There is to be no inquiry here of policy and method. This is to be a holiday from politics and movements and methods. But, for all that, we must needs define certain limitations. Were we free to have our untrammelled desire, I suppose we should follow Morris to his Nowhere, we should change the nature of man and the nature of things together ; we should make the whole race wise, tolerant, noble, perfect — wave our hands to a splendid anarchy, every man doing as it pleases him, and none pleased to do evil, in a world as good in its essential nature, as ripe and sunny, as the world before the Fall. But that golden age, that perfect world, comes out into the possibilities of space and time. In space and time the pervading Will to Live sustains for evermore a perpetuity of aggressions. Our proposal here is upon a more practical plane at least than that. We are to restrict ourselves first to the limitations of human possibility as we know them in the men and women of this world to-day, and then to all the inhumanity, all the insubordination of nature. We are to shape our state in a world of uncertain seasons, sudden catastrophes, antagonistic diseases, and inimical beasts and vermin, out of men and women with like passions, like uncertainties of mood and desire to our own. And, moreover, we are going to accept this world of conflict, to adopt no attitude of renunciation towards it, to face it in no ascetic spirit, but in the mood of the Western peoples, whose purpose is to survive and overcome. So much we adopt in common with those who deal not in Utopias, but in the world of Here and Now.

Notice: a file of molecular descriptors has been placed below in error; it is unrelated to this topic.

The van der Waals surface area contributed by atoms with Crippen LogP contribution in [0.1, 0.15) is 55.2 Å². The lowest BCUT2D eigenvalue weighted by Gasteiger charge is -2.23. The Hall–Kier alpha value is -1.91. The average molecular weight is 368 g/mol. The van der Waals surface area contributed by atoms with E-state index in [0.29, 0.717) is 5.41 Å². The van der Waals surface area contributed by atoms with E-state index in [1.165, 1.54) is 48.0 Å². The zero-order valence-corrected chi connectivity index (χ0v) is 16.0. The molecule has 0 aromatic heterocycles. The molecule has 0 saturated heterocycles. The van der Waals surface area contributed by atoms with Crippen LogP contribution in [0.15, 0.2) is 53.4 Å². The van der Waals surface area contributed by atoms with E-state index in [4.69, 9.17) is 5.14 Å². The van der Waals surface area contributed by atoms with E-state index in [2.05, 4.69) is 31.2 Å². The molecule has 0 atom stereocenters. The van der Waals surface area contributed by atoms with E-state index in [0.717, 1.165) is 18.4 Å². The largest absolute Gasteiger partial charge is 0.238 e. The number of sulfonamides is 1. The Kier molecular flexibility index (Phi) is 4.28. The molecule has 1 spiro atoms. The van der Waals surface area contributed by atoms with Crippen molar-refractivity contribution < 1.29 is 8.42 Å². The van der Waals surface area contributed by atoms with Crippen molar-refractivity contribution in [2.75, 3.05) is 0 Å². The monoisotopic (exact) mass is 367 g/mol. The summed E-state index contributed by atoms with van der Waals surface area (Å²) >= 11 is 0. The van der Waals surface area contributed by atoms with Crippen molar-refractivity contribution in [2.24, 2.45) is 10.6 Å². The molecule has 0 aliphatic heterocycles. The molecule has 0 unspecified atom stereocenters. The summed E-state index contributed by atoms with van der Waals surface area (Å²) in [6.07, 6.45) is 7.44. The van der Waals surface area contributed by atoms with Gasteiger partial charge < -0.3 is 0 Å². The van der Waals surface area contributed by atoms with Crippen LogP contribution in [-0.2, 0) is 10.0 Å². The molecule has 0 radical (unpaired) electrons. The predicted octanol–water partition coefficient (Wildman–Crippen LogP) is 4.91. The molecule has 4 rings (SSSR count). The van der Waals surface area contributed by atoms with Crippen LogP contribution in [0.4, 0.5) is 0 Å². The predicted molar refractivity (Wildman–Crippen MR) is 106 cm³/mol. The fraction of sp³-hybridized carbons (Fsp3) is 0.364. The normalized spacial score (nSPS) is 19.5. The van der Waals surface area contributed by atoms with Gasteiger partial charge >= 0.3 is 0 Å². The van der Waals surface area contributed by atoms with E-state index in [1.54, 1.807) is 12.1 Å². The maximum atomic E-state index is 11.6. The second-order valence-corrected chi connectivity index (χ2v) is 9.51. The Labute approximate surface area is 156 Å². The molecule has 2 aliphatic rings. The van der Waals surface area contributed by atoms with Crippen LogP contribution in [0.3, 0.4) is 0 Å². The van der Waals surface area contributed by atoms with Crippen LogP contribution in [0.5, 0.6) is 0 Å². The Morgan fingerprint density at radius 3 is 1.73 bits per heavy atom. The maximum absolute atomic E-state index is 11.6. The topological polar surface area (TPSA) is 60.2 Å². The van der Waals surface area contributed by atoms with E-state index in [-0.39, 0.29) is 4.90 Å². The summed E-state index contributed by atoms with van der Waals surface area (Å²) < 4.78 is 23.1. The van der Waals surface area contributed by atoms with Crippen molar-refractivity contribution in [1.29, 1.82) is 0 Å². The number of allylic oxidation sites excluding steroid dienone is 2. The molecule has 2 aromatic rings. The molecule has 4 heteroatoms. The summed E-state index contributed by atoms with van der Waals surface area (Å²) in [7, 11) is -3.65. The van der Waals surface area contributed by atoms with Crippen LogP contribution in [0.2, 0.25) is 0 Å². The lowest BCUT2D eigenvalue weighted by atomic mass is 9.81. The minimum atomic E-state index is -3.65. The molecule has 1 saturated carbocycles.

Certain liberties, however, following the best Utopian precedents, we may take with existing fact. We assume that the tone of public thought may be entirely different from what it is in the present world. We permit ourselves a free hand with the mental conflict of life, within the possibilities of the human mind as we know it. We permit ourselves also a free hand with all the apparatus of existence that man has, so to speak, made for himself, with houses, roads, clothing, canals, machinery, with laws, boundaries, conventions, and traditions, with schools, with literature and religious organisation, with creeds and customs, with everything, in fact, that it lies within man's power to alter. That, indeed, is the cardinal assumption of all Utopian speculations old and new ; the Republic and Laws of Plato, and More's Utopia, Howells' implicit Altruria, and Bellamy's future Boston, Comte's great Western Republic, Hertzka's Freeland, Cabet's Icaria, and Campanella's City of the Sun, are built, just as we shall build, upon that, upon the hypothesis of the complete emancipation of a community of men from tradition, from habits, from legal bonds, and that subtler servitude possessions entail. And much of the essential value of all such speculations lies in this assumption of emancipation, lies in that regard towards human freedom, in the undying interest of the human power of self-escape, the power to resist the causation of the past, and to evade, initiate, endeavour, and overcome.